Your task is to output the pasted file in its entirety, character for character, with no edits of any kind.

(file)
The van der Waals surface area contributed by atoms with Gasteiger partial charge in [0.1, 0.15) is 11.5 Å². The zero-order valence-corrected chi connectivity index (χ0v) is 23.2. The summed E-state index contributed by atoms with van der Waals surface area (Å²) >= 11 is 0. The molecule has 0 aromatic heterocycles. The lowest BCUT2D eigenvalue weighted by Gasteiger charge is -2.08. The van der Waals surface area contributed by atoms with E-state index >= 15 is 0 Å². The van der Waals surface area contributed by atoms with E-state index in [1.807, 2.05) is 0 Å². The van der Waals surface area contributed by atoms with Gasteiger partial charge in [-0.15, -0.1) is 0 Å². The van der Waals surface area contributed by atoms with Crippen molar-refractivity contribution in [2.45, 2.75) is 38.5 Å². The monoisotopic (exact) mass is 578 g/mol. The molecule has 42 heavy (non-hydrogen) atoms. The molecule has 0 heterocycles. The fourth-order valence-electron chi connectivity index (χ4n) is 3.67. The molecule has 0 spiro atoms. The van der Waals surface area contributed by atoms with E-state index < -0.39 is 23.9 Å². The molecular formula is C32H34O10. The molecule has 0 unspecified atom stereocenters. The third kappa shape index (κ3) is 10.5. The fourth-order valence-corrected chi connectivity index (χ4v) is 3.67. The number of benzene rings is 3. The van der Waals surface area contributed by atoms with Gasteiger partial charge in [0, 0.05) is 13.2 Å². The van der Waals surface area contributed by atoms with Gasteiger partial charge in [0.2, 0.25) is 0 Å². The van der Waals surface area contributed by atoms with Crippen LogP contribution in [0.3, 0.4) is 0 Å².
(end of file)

The van der Waals surface area contributed by atoms with Gasteiger partial charge in [0.1, 0.15) is 11.5 Å². The zero-order valence-corrected chi connectivity index (χ0v) is 23.2. The summed E-state index contributed by atoms with van der Waals surface area (Å²) >= 11 is 0. The molecule has 0 aromatic heterocycles. The lowest BCUT2D eigenvalue weighted by Gasteiger charge is -2.08. The van der Waals surface area contributed by atoms with E-state index >= 15 is 0 Å². The van der Waals surface area contributed by atoms with E-state index in [1.807, 2.05) is 0 Å². The van der Waals surface area contributed by atoms with Gasteiger partial charge in [-0.15, -0.1) is 0 Å². The van der Waals surface area contributed by atoms with Crippen molar-refractivity contribution in [2.45, 2.75) is 38.5 Å². The monoisotopic (exact) mass is 578 g/mol. The molecule has 42 heavy (non-hydrogen) atoms. The molecule has 0 heterocycles. The fourth-order valence-electron chi connectivity index (χ4n) is 3.67. The molecule has 0 spiro atoms. The van der Waals surface area contributed by atoms with E-state index < -0.39 is 23.9 Å². The molecular formula is C32H34O10. The molecule has 0 unspecified atom stereocenters. The third kappa shape index (κ3) is 10.5. The fourth-order valence-corrected chi connectivity index (χ4v) is 3.67. The number of benzene rings is 3. The van der Waals surface area contributed by atoms with Gasteiger partial charge in [0, 0.05) is 13.2 Å². The van der Waals surface area contributed by atoms with Gasteiger partial charge in [0.2, 0.25) is 0 Å². The van der Waals surface area contributed by atoms with Crippen LogP contribution in [0.3, 0.4) is 0 Å².